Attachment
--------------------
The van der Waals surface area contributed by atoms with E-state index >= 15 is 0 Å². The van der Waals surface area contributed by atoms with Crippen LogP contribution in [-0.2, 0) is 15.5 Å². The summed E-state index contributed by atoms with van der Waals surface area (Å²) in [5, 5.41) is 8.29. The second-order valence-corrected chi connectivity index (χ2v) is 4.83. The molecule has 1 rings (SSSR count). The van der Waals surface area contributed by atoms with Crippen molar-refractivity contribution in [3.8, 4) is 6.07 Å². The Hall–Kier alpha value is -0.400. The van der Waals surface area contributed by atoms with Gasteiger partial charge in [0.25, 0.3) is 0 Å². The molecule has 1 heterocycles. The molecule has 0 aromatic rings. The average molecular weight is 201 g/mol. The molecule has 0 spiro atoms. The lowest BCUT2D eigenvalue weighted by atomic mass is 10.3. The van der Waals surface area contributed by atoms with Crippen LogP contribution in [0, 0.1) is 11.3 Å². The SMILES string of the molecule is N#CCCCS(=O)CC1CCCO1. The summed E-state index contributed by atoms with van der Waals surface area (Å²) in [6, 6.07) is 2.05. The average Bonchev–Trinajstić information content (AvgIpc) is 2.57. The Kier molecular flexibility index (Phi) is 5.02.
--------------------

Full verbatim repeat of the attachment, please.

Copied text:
The van der Waals surface area contributed by atoms with E-state index >= 15 is 0 Å². The van der Waals surface area contributed by atoms with Crippen LogP contribution in [-0.2, 0) is 15.5 Å². The summed E-state index contributed by atoms with van der Waals surface area (Å²) in [5, 5.41) is 8.29. The second-order valence-corrected chi connectivity index (χ2v) is 4.83. The molecule has 1 rings (SSSR count). The van der Waals surface area contributed by atoms with Crippen molar-refractivity contribution in [3.8, 4) is 6.07 Å². The Hall–Kier alpha value is -0.400. The van der Waals surface area contributed by atoms with Gasteiger partial charge in [0.25, 0.3) is 0 Å². The molecule has 1 heterocycles. The molecule has 0 aromatic rings. The average molecular weight is 201 g/mol. The molecule has 0 spiro atoms. The lowest BCUT2D eigenvalue weighted by atomic mass is 10.3. The van der Waals surface area contributed by atoms with Crippen LogP contribution in [0, 0.1) is 11.3 Å². The SMILES string of the molecule is N#CCCCS(=O)CC1CCCO1. The summed E-state index contributed by atoms with van der Waals surface area (Å²) in [6, 6.07) is 2.05. The average Bonchev–Trinajstić information content (AvgIpc) is 2.57. The Kier molecular flexibility index (Phi) is 5.02.